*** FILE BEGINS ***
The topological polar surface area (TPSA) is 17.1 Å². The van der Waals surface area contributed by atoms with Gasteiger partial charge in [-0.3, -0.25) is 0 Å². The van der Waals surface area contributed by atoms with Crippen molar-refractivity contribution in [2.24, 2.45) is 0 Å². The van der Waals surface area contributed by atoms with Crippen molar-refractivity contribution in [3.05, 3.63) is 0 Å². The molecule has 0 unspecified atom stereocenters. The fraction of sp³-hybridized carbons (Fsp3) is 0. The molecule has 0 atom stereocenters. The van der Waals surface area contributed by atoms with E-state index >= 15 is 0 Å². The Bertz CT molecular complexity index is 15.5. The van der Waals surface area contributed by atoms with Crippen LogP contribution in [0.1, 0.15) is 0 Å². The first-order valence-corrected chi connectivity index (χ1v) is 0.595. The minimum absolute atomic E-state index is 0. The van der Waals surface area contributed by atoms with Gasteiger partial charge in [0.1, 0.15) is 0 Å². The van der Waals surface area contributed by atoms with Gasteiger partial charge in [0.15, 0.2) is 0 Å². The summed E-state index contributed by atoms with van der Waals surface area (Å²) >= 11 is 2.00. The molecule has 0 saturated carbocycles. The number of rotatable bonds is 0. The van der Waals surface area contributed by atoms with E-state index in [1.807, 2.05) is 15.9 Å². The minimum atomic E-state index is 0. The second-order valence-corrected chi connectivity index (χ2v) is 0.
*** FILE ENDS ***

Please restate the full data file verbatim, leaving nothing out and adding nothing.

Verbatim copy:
The topological polar surface area (TPSA) is 17.1 Å². The van der Waals surface area contributed by atoms with Gasteiger partial charge in [-0.3, -0.25) is 0 Å². The van der Waals surface area contributed by atoms with Crippen molar-refractivity contribution in [2.24, 2.45) is 0 Å². The van der Waals surface area contributed by atoms with Crippen molar-refractivity contribution in [3.05, 3.63) is 0 Å². The molecule has 0 unspecified atom stereocenters. The fraction of sp³-hybridized carbons (Fsp3) is 0. The molecule has 0 atom stereocenters. The van der Waals surface area contributed by atoms with E-state index >= 15 is 0 Å². The Bertz CT molecular complexity index is 15.5. The van der Waals surface area contributed by atoms with Crippen LogP contribution in [0.1, 0.15) is 0 Å². The first-order valence-corrected chi connectivity index (χ1v) is 0.595. The minimum absolute atomic E-state index is 0. The van der Waals surface area contributed by atoms with Gasteiger partial charge in [0.1, 0.15) is 0 Å². The van der Waals surface area contributed by atoms with Gasteiger partial charge in [0.15, 0.2) is 0 Å². The summed E-state index contributed by atoms with van der Waals surface area (Å²) >= 11 is 2.00. The molecule has 0 saturated carbocycles. The number of rotatable bonds is 0. The van der Waals surface area contributed by atoms with E-state index in [1.807, 2.05) is 15.9 Å². The minimum atomic E-state index is 0. The second-order valence-corrected chi connectivity index (χ2v) is 0.